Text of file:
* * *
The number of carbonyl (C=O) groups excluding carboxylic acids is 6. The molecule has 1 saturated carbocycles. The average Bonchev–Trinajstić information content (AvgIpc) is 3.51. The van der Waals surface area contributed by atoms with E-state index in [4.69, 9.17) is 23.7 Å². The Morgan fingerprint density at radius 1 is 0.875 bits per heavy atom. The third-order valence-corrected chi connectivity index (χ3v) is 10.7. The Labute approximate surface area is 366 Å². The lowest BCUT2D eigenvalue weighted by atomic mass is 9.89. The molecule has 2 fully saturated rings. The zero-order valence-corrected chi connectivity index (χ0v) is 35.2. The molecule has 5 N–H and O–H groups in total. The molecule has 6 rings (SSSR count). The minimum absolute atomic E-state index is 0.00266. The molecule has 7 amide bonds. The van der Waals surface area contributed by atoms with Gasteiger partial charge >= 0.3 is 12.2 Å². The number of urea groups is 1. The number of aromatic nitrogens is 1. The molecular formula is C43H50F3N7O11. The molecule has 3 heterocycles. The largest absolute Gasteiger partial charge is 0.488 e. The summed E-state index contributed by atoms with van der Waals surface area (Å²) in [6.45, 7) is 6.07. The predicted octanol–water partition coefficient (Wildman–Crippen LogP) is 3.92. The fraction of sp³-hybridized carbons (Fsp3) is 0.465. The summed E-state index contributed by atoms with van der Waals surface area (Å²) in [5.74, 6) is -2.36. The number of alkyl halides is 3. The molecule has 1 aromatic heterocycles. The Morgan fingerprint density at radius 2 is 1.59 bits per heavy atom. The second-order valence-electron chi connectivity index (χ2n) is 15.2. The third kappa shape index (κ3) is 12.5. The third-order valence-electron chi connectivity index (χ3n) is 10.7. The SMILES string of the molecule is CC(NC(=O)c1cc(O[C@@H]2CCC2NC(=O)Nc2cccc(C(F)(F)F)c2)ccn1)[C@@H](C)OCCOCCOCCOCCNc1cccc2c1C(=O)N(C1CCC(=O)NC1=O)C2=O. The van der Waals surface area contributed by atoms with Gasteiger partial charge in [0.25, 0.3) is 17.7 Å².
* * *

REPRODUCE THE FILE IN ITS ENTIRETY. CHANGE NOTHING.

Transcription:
The number of carbonyl (C=O) groups excluding carboxylic acids is 6. The molecule has 1 saturated carbocycles. The average Bonchev–Trinajstić information content (AvgIpc) is 3.51. The van der Waals surface area contributed by atoms with E-state index in [4.69, 9.17) is 23.7 Å². The Morgan fingerprint density at radius 1 is 0.875 bits per heavy atom. The third-order valence-corrected chi connectivity index (χ3v) is 10.7. The Labute approximate surface area is 366 Å². The lowest BCUT2D eigenvalue weighted by atomic mass is 9.89. The molecule has 2 fully saturated rings. The zero-order valence-corrected chi connectivity index (χ0v) is 35.2. The molecule has 5 N–H and O–H groups in total. The molecule has 6 rings (SSSR count). The minimum absolute atomic E-state index is 0.00266. The molecule has 7 amide bonds. The van der Waals surface area contributed by atoms with Gasteiger partial charge >= 0.3 is 12.2 Å². The number of urea groups is 1. The number of aromatic nitrogens is 1. The molecular formula is C43H50F3N7O11. The molecule has 3 heterocycles. The largest absolute Gasteiger partial charge is 0.488 e. The summed E-state index contributed by atoms with van der Waals surface area (Å²) in [6.45, 7) is 6.07. The predicted octanol–water partition coefficient (Wildman–Crippen LogP) is 3.92. The fraction of sp³-hybridized carbons (Fsp3) is 0.465. The summed E-state index contributed by atoms with van der Waals surface area (Å²) in [5.74, 6) is -2.36. The number of alkyl halides is 3. The molecule has 1 aromatic heterocycles. The Morgan fingerprint density at radius 2 is 1.59 bits per heavy atom. The second-order valence-electron chi connectivity index (χ2n) is 15.2. The third kappa shape index (κ3) is 12.5. The third-order valence-electron chi connectivity index (χ3n) is 10.7. The SMILES string of the molecule is CC(NC(=O)c1cc(O[C@@H]2CCC2NC(=O)Nc2cccc(C(F)(F)F)c2)ccn1)[C@@H](C)OCCOCCOCCOCCNc1cccc2c1C(=O)N(C1CCC(=O)NC1=O)C2=O. The van der Waals surface area contributed by atoms with Gasteiger partial charge in [0.25, 0.3) is 17.7 Å².